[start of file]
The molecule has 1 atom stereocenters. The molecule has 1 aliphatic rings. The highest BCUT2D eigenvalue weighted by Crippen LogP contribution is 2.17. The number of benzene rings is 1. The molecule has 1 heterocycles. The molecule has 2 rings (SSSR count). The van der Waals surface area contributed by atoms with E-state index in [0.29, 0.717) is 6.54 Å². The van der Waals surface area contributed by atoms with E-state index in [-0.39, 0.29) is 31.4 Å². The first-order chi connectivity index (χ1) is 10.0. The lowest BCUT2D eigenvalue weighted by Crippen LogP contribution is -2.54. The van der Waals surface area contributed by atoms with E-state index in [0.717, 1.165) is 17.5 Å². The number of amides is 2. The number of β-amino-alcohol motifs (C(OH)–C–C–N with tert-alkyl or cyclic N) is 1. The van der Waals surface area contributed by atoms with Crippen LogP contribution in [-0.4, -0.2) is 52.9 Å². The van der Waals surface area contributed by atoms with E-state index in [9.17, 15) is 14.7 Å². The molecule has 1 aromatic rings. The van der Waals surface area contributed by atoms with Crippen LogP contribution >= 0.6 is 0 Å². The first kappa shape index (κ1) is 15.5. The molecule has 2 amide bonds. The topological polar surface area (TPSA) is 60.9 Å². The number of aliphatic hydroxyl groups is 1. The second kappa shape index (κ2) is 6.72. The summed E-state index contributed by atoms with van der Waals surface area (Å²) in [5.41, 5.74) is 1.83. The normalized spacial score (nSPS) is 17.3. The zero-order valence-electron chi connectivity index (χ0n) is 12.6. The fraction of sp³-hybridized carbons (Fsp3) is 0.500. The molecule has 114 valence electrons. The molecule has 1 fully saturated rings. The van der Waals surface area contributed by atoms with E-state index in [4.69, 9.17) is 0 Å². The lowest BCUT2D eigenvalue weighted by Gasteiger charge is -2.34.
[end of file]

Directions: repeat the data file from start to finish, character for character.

The molecule has 1 atom stereocenters. The molecule has 1 aliphatic rings. The highest BCUT2D eigenvalue weighted by Crippen LogP contribution is 2.17. The number of benzene rings is 1. The molecule has 1 heterocycles. The molecule has 2 rings (SSSR count). The van der Waals surface area contributed by atoms with E-state index in [0.29, 0.717) is 6.54 Å². The van der Waals surface area contributed by atoms with E-state index in [-0.39, 0.29) is 31.4 Å². The first-order chi connectivity index (χ1) is 10.0. The lowest BCUT2D eigenvalue weighted by Crippen LogP contribution is -2.54. The van der Waals surface area contributed by atoms with E-state index in [0.717, 1.165) is 17.5 Å². The number of amides is 2. The number of β-amino-alcohol motifs (C(OH)–C–C–N with tert-alkyl or cyclic N) is 1. The van der Waals surface area contributed by atoms with Crippen LogP contribution in [-0.4, -0.2) is 52.9 Å². The van der Waals surface area contributed by atoms with E-state index in [9.17, 15) is 14.7 Å². The molecule has 1 aromatic rings. The van der Waals surface area contributed by atoms with Crippen LogP contribution >= 0.6 is 0 Å². The first kappa shape index (κ1) is 15.5. The molecule has 2 amide bonds. The topological polar surface area (TPSA) is 60.9 Å². The number of aliphatic hydroxyl groups is 1. The second kappa shape index (κ2) is 6.72. The summed E-state index contributed by atoms with van der Waals surface area (Å²) in [5.41, 5.74) is 1.83. The normalized spacial score (nSPS) is 17.3. The zero-order valence-electron chi connectivity index (χ0n) is 12.6. The fraction of sp³-hybridized carbons (Fsp3) is 0.500. The molecule has 114 valence electrons. The molecule has 1 fully saturated rings. The van der Waals surface area contributed by atoms with E-state index in [4.69, 9.17) is 0 Å². The lowest BCUT2D eigenvalue weighted by Gasteiger charge is -2.34.